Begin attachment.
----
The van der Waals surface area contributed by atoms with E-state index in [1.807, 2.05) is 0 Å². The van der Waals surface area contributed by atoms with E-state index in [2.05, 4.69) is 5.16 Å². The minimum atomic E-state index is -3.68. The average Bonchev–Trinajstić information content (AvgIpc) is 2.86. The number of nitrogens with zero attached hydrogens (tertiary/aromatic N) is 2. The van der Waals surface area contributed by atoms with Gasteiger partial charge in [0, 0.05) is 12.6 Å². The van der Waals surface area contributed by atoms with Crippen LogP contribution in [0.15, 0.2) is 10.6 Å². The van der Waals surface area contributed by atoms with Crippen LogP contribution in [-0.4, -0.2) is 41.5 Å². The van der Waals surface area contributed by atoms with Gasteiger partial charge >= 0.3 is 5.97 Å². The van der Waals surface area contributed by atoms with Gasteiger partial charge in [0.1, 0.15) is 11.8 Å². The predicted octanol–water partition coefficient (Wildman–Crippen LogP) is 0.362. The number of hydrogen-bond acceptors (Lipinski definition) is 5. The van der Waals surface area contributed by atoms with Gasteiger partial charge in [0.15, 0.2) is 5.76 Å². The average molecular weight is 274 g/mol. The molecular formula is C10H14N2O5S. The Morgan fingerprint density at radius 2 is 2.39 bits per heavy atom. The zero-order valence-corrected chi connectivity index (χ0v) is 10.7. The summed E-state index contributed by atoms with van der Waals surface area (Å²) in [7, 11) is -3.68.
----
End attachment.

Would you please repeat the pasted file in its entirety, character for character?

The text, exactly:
The van der Waals surface area contributed by atoms with E-state index in [1.807, 2.05) is 0 Å². The van der Waals surface area contributed by atoms with E-state index in [2.05, 4.69) is 5.16 Å². The minimum atomic E-state index is -3.68. The average Bonchev–Trinajstić information content (AvgIpc) is 2.86. The number of nitrogens with zero attached hydrogens (tertiary/aromatic N) is 2. The van der Waals surface area contributed by atoms with Gasteiger partial charge in [0, 0.05) is 12.6 Å². The van der Waals surface area contributed by atoms with Crippen LogP contribution in [0.15, 0.2) is 10.6 Å². The van der Waals surface area contributed by atoms with Crippen LogP contribution in [-0.4, -0.2) is 41.5 Å². The van der Waals surface area contributed by atoms with Gasteiger partial charge >= 0.3 is 5.97 Å². The van der Waals surface area contributed by atoms with Gasteiger partial charge in [0.1, 0.15) is 11.8 Å². The predicted octanol–water partition coefficient (Wildman–Crippen LogP) is 0.362. The number of hydrogen-bond acceptors (Lipinski definition) is 5. The van der Waals surface area contributed by atoms with Gasteiger partial charge in [0.15, 0.2) is 5.76 Å². The average molecular weight is 274 g/mol. The molecular formula is C10H14N2O5S. The Morgan fingerprint density at radius 2 is 2.39 bits per heavy atom. The zero-order valence-corrected chi connectivity index (χ0v) is 10.7. The summed E-state index contributed by atoms with van der Waals surface area (Å²) in [7, 11) is -3.68.